US Army Launches Tomahawk Missile From Typhon Battery

The US Army recently launched a Tomahawk cruise missile from the Mid-Range Capability (MRC) system.

The live-fire test follows the Lockheed Martin system launching an SM-6 missile earlier this year, confirming its full operational capability, the US Army revealed.

Lockheed delivered the first of four MRCs, also called the Typhon Weapon System, in December last year.

Each Typhon comprises four trailer-based launchers, a command post, and support vehicles.

To Retain Edge Against Chinese, Russian Artillery

The MRC is part of the army’s long-range precision fires initiative, launched in light of the technological and range advancements demonstrated by Chinese and Russian artillery.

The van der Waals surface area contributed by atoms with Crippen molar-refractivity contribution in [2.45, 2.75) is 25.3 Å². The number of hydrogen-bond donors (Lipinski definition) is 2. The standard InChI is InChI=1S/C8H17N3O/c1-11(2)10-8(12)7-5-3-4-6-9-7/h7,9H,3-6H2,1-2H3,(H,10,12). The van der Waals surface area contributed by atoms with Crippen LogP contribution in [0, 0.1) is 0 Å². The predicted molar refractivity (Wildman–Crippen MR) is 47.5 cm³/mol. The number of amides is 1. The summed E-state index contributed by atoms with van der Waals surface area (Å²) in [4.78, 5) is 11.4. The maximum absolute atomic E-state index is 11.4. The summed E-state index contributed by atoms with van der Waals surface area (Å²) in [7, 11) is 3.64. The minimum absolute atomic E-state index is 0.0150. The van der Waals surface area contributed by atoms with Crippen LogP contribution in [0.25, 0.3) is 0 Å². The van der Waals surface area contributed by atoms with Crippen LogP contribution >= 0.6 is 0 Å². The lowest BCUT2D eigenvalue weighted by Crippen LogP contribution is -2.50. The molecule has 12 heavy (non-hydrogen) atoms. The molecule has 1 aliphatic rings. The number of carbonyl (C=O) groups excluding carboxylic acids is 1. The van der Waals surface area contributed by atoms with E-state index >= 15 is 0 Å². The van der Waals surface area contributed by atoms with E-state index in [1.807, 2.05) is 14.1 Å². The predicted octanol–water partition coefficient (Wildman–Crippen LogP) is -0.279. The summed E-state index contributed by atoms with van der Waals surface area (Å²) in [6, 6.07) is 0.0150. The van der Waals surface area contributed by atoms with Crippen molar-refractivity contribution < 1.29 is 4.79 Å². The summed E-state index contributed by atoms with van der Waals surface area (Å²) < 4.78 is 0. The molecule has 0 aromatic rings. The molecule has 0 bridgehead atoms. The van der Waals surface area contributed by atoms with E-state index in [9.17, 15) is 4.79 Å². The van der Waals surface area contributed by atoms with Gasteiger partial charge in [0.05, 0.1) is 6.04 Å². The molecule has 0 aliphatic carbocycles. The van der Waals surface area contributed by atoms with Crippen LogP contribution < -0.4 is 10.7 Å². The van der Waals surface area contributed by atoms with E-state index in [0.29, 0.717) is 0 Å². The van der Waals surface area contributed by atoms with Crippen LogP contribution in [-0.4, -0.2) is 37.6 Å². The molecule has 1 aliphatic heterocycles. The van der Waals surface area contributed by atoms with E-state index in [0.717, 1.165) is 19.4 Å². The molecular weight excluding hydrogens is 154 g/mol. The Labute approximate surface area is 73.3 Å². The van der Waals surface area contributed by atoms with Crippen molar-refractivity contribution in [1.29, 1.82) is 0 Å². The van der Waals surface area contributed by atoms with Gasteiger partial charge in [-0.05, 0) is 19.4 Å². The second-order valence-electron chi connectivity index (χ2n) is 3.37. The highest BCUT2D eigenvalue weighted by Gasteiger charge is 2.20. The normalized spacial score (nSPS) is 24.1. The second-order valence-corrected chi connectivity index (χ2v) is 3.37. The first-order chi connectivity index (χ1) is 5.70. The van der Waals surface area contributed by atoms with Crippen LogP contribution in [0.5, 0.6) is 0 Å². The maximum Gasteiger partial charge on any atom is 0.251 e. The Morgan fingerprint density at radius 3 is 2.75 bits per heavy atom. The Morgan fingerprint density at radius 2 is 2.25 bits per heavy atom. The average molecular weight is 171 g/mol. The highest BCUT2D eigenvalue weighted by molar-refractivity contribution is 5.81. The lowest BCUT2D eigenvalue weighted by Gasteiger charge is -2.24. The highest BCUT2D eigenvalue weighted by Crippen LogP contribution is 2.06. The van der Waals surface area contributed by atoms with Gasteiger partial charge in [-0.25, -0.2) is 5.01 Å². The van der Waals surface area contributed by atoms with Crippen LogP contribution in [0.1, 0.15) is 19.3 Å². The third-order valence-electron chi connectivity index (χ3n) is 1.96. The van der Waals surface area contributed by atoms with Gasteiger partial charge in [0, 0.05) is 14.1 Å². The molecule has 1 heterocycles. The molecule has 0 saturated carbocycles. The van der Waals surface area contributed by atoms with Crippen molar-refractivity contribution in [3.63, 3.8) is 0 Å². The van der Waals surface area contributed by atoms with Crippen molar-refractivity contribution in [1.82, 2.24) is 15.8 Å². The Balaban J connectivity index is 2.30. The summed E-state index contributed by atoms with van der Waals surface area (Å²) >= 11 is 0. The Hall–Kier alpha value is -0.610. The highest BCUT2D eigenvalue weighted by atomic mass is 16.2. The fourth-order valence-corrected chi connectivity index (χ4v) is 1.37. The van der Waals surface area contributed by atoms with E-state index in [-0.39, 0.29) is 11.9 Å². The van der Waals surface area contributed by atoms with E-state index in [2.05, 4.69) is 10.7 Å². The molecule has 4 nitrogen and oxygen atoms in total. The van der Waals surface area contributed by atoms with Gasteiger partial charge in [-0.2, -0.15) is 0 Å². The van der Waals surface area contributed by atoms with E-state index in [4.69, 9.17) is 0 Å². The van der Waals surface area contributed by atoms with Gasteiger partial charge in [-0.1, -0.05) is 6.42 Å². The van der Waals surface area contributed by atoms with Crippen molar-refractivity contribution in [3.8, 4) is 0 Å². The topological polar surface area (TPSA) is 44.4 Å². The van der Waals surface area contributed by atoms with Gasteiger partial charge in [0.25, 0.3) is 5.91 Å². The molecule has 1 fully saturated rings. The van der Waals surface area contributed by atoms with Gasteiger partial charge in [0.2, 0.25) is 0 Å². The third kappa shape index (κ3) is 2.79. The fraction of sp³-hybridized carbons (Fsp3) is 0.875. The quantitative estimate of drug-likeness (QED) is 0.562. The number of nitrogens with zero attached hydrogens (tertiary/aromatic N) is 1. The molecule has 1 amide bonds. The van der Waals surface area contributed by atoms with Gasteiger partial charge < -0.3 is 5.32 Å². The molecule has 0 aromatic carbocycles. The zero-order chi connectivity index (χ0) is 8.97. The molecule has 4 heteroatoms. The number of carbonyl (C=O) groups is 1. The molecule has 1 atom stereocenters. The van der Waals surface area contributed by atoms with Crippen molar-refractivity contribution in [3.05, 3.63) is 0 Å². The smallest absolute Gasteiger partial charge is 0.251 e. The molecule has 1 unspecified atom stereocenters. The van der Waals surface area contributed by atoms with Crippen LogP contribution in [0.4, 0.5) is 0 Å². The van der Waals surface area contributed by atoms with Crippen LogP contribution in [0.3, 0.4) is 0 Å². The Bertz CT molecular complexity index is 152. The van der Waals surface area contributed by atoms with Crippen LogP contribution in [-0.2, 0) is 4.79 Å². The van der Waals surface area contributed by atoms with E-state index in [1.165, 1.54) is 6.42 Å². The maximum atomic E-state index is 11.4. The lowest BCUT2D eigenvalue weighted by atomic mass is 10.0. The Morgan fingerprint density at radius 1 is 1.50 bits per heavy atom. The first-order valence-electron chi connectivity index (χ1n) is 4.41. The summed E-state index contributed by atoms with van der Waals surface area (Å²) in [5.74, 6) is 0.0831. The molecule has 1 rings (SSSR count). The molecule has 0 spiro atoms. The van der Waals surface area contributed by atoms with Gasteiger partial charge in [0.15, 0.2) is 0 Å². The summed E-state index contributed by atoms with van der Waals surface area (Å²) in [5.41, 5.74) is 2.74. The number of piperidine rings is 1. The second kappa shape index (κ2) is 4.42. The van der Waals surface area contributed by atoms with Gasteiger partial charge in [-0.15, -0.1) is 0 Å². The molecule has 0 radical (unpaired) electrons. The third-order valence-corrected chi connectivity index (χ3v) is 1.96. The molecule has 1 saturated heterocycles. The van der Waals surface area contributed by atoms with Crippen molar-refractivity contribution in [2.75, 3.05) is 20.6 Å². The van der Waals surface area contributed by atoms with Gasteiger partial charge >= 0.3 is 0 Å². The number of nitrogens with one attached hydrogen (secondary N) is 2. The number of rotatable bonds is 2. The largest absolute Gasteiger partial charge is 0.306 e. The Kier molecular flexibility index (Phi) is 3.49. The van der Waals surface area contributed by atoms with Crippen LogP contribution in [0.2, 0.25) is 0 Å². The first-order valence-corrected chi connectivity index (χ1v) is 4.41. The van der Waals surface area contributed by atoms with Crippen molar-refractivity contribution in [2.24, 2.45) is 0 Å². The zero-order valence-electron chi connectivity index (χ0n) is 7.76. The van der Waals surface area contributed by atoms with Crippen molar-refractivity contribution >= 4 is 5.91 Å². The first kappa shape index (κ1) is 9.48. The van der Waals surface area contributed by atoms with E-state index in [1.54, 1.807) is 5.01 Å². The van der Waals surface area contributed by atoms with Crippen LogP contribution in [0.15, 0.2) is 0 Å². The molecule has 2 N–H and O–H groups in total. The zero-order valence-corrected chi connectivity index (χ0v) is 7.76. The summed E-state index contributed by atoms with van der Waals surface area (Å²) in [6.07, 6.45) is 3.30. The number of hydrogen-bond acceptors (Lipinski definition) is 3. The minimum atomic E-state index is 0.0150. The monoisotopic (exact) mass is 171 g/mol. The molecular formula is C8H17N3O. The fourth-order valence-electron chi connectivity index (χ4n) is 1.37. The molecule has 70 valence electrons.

The MRC fits in the range between the army’s Precision Strike Missile (about 300 miles/483 kilometers) and the developmental Long-Range Hypersonic Weapon system (1,725 miles/2,776 kilometers).

The system launches the vessel-launched SM-6 surface-to-air and Tomahawk cruise missiles from a ground platform. It’s primarily for land-based targets.

The SM-6 has a range of 150 miles (240 kilometers), and the Tomahawk can strike a target about 1,550 miles (2,500 kilometers) away.

The SM-6 is primarily an anti-ballistic missile, while the Tomahawk is for a land attack role. However, anti-ship versions also exist. The SM-6 also has an anti-ship attack as its secondary role.

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